He said the Building Safety Act had laid the blame on developers, contractors and their supplychain rather than accepting the role successive Governments, their regulators and agents had played in creating the building safety crisis.
Willmott spoke out as he revealed the privately-owned building group had almost doubled to £61m its provision for the full cost of building safety and cladding retrofits.
The raised provision impacted full-year profit last year dragging down pre-tax profit to £13m, which without provision would have rebounded to £24m from £12m in 2020.
He said: “We are all beginning to decipher the retrospective impact of the new Building Safety Act at a time when many in our industry will be wondering how the widespread failure of the Government’s own regulatory and testing system has left building owners and their contractors facing uninsured and unquantifiable financial risks for residential properties certified as fully compliant with Building Regulations over the last thirty years.”
“It is a poorly conceived travesty of justice that shines a spotlight on popularist law making.
“While the Act has quite rightly found a solution to the problems of innocent occupiers of some dangerous buildings, it has done so by making a scapegoat of the whole industry and by throwing developers, contractors and their supply chains under the proverbial bus rather than accepting the fundamental role that successive Governments, their own regulators and agents have played in creating this mess.”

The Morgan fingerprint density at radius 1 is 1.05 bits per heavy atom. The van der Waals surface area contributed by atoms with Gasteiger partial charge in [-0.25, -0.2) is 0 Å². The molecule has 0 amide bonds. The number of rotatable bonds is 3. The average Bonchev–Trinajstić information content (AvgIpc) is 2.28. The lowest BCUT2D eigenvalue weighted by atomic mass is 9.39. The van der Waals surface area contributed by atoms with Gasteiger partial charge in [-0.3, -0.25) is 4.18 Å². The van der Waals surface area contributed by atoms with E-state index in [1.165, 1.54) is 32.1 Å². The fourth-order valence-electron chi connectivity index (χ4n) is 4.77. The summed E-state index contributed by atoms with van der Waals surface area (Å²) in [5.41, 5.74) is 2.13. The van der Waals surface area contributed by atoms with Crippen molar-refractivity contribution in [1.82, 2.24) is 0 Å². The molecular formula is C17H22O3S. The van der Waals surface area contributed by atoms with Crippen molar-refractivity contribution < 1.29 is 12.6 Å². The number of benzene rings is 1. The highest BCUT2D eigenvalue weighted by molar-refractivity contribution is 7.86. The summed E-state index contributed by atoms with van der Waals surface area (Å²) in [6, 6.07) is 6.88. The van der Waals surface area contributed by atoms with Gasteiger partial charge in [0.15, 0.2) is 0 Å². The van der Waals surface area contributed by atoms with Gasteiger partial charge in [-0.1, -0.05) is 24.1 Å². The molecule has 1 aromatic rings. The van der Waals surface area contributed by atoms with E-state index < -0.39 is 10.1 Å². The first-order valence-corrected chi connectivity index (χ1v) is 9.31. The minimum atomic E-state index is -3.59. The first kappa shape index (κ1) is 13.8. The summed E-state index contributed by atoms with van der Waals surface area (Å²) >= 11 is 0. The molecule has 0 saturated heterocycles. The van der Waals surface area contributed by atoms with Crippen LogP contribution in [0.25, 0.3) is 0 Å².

He added: “Our underlying trading and profit was strong across all of Willmott Dixon’s operating companies, despite macro-challenges that the UK economy and the construction industry continue to face.
“However, our progress has been distorted by the need to increase our cladding related provisions to £61m in aggregate in line with accounting standards, while we pursue recovery from those organisations ultimately responsible for designs, fire safety advice and insurance protection.”
Revenue for the year to December 2021, was down slightly on last year at £1.1bn, but improved cash management saw year-end cash rise to £113m from £99m.
Construction delivered £946m of the total revenue with the interiors business providing £156m.
Willmott added: “Despite evident headwinds, our teams have done a tremendous job securing over 95% of budgeted work already this year, and our £1.4bn order book provides a solid platform for the future.
“We have formalised homeworking for our people and introduced an allowance to recognise this, with 75% of our people now working from home at least one day a week and we continue to explore new ways for our people to enjoy a healthy work-life balance.”
Meanwhile, Julie Hirigoyen, chief executive at the UK Green Building Council, joins the main board as non-executive director, replacing Jonathon Porritt who is stepping down after 12 years.